Environmental groups call on EPA to simplify pollution regulation

Vermont Secretary of Agriculture Anson Tebbetts speaks in Salisbury on July 21, 2021. File photo by Glenn Russell/VTDigger

Environmental groups are petitioning the federal government to order changes in how Vermont monitors agricultural pollution, arguing the current regulatory structure, which is split between two agencies, doesn’t properly enforce clean water standards.

The Conservation Law Foundation, Vermont Natural Resources Council and the Lake Champlain Committee filed the petition Wednesday with the Environmental Protection Agency. They also say the structure is confusing and can be a burden to farmers.

At issue is Vermont’s enforcement of the federal Clean Water Act’s National Pollution Discharge Elimination System program, under which the state Agency of Natural Resources must ensure that facilities of all types, including farms, do not discharge pollution from a point source into surface water without a allowed.

Point source pollution comes from a single, identifiable source such as a discharge pipe. Nonpoint sources, on the other hand, do not have one identifiable source.

State law requires that the Agency of Natural Resources delegate control of agricultural pollution from nonpoint sources to the Agency of Agriculture, Food and Markets. The Agency of Agriculture also conducts most inspections in the field, the petition says, and must notify the Agency of Natural Resources if it finds evidence of a point source discharge.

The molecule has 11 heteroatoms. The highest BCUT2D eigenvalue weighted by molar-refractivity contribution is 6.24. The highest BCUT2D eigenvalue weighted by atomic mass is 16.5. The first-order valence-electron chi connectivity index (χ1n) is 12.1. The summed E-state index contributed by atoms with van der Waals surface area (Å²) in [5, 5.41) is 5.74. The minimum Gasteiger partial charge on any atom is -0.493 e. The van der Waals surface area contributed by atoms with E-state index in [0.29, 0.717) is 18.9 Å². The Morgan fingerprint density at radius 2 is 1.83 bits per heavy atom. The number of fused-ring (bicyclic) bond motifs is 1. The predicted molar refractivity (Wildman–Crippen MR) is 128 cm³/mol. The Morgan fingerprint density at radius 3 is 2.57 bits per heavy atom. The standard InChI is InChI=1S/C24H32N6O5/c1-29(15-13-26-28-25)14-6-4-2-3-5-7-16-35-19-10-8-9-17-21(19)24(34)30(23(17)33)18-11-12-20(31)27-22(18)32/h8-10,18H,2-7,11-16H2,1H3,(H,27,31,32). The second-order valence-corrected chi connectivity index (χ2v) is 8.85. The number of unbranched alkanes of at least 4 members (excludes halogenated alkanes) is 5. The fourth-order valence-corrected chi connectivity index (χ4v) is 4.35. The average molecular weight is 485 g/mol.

But the petitioners charge that the agencies disagree on how to define a point source, and, in general, have a “broken relationship” that hinders enforcement of the National Pollution Discharge Elimination System program, also known as NPDES, in the state.

The groups suggest that the EPA order Vermont to pass legislation that would give the Agency of Natural Resources sole authority over agricultural water pollution.

And if the state does not take “corrective actions,” they said, the EPA should withdraw its authority to enforce the Clean Water Act program.

“Both agencies are getting stuck on defining the source of the pollution,” said Elena Mihaly, vice president and director of Conservation Law Foundation Vermont. “What this means for farmers is a lot of delay in determining whether farmers are even in compliance with the law.”

The petitioners argue that the Agency of Agriculture has not always met a requirement to document investigations within 30 days, a process that facilitates the Agency of Natural Resources’ involvement.

They cite data from 2019, stating the Agency of Agriculture actually averaged 177 days to finalize reports that year. Of those, 14 reports took more than a year, and four were delayed more than 500 days, the petition says.

The petitioners also point to an October 2020 memo by Agency of Natural Resources Secretary Julie Moore, which raised concerns with the split regulatory structure.